It is said that if a photo does not look good in color, it could still look decent in black and white. Indeed, but only to some extend, but even if it is so it's usually down to pushing it. The truth is that if you want to have great results in black and white, you should post process your photo in color first. If you capture something really interesting, and the shot is slightly out of focus or the composition is off, sure thing, convert it to black and white, throw some filters and call it art. But if you are serious about your portfolio or the quality of your photography art, then you will want your photos to look amazing regardless of whether they are in back and white or color. For me, black and white conversion takes LONGER, than editing photos in color. I make sure I got my shot tuned in color version, and then I work on black and white. I usually decide on post processing in the very moment of capturing the image, especially that retouching is an integral and essential ingredient of a successful image. If you want to learn more about black and white conversion watch my full length in-depth photoshop video tutorial.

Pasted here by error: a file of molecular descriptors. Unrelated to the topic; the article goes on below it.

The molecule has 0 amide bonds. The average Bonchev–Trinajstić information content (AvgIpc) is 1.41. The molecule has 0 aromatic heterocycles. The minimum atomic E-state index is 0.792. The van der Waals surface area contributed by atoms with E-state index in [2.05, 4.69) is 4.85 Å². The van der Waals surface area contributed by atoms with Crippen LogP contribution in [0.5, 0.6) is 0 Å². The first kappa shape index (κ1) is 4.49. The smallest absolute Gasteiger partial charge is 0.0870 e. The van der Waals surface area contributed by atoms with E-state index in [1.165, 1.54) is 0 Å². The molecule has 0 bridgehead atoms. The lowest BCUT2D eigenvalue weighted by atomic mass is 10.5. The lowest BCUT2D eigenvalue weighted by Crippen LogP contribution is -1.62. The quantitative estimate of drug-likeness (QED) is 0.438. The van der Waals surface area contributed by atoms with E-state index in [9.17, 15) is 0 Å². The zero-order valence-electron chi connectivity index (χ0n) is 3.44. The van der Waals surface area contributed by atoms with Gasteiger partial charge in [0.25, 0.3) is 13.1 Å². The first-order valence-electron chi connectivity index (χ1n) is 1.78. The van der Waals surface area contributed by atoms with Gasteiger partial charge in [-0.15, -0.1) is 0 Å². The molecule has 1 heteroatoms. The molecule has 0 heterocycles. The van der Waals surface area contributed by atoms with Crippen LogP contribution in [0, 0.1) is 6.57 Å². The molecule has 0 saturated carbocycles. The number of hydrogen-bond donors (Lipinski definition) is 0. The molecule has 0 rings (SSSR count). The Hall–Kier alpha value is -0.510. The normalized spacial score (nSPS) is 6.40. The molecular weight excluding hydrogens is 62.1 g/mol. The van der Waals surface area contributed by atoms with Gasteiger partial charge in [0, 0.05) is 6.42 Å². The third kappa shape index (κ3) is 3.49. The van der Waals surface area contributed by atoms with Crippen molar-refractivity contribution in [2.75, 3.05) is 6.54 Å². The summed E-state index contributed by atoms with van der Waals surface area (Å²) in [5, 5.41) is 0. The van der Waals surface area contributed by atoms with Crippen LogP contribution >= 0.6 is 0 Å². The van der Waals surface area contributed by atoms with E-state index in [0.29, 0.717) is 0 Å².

Every large city is full of characters and fun events. Tokyo is just crazy, you can find literally everything here. Cosplay events are extremely popular, and are a phenomenal feast for portrait or event photographers. They are loaded with exhibitionists who love to perform, and have their photos taken. Here things are very organized, and one has to stand in line to wait for his or her turn to photograph a model. The business cards are exchanged, the bows are being performed and photographer after photographer is taking exactly the same photos, because the cosplay artists have only set poses and they stick to them. Now what is curious, taking photographs before your turn comes up is seen as impolite, which is rather disappointing because the best photos that I took during this event, were taken when I was not supposed to take them. The best portrait photos are usually taken when the model does not expect it. They feel natural and interesting, especially when captured from a third person view, like this one, which turns the photo from a simple headshot, into a much more complex story.